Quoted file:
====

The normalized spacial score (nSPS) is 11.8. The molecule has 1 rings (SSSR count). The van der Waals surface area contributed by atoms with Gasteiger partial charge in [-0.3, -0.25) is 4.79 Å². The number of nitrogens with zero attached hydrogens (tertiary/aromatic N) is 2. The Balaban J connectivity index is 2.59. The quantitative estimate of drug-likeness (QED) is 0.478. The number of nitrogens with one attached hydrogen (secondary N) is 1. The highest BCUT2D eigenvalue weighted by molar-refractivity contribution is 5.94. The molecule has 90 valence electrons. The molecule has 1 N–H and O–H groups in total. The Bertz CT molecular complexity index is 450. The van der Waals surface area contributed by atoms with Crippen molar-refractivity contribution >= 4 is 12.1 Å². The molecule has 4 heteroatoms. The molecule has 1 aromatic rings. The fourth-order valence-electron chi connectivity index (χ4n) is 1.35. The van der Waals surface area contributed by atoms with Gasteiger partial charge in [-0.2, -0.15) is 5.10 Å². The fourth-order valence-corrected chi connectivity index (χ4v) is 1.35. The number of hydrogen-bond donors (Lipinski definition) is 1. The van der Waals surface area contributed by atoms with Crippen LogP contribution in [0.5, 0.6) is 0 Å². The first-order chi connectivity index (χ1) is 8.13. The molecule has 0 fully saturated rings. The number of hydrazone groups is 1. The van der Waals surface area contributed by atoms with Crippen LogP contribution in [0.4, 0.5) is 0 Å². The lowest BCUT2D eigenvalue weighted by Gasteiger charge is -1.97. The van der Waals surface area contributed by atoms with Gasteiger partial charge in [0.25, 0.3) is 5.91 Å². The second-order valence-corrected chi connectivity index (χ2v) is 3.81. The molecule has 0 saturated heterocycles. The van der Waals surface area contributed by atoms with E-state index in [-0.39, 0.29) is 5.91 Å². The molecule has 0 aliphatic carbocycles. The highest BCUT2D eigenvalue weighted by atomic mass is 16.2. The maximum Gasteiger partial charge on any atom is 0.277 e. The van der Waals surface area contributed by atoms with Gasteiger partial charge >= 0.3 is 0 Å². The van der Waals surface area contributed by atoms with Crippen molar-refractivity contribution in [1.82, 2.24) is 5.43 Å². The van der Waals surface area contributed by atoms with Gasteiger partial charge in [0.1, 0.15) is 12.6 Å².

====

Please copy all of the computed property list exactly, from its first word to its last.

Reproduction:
The normalized spacial score (nSPS) is 11.8. The molecule has 1 rings (SSSR count). The van der Waals surface area contributed by atoms with Gasteiger partial charge in [-0.3, -0.25) is 4.79 Å². The number of nitrogens with zero attached hydrogens (tertiary/aromatic N) is 2. The Balaban J connectivity index is 2.59. The quantitative estimate of drug-likeness (QED) is 0.478. The number of nitrogens with one attached hydrogen (secondary N) is 1. The highest BCUT2D eigenvalue weighted by molar-refractivity contribution is 5.94. The molecule has 90 valence electrons. The molecule has 1 N–H and O–H groups in total. The Bertz CT molecular complexity index is 450. The van der Waals surface area contributed by atoms with Crippen molar-refractivity contribution >= 4 is 12.1 Å². The molecule has 4 heteroatoms. The molecule has 1 aromatic rings. The fourth-order valence-electron chi connectivity index (χ4n) is 1.35. The van der Waals surface area contributed by atoms with Gasteiger partial charge in [-0.2, -0.15) is 5.10 Å². The fourth-order valence-corrected chi connectivity index (χ4v) is 1.35. The number of hydrogen-bond donors (Lipinski definition) is 1. The van der Waals surface area contributed by atoms with Crippen LogP contribution in [0.5, 0.6) is 0 Å². The first-order chi connectivity index (χ1) is 8.13. The molecule has 0 fully saturated rings. The number of hydrazone groups is 1. The van der Waals surface area contributed by atoms with Crippen LogP contribution in [0.4, 0.5) is 0 Å². The lowest BCUT2D eigenvalue weighted by Gasteiger charge is -1.97. The van der Waals surface area contributed by atoms with Gasteiger partial charge in [0.25, 0.3) is 5.91 Å². The second-order valence-corrected chi connectivity index (χ2v) is 3.81. The molecule has 0 saturated heterocycles. The van der Waals surface area contributed by atoms with E-state index in [-0.39, 0.29) is 5.91 Å². The molecule has 0 aliphatic carbocycles. The highest BCUT2D eigenvalue weighted by atomic mass is 16.2. The maximum Gasteiger partial charge on any atom is 0.277 e. The van der Waals surface area contributed by atoms with Gasteiger partial charge >= 0.3 is 0 Å². The van der Waals surface area contributed by atoms with Crippen molar-refractivity contribution in [1.82, 2.24) is 5.43 Å². The van der Waals surface area contributed by atoms with Gasteiger partial charge in [0.1, 0.15) is 12.6 Å².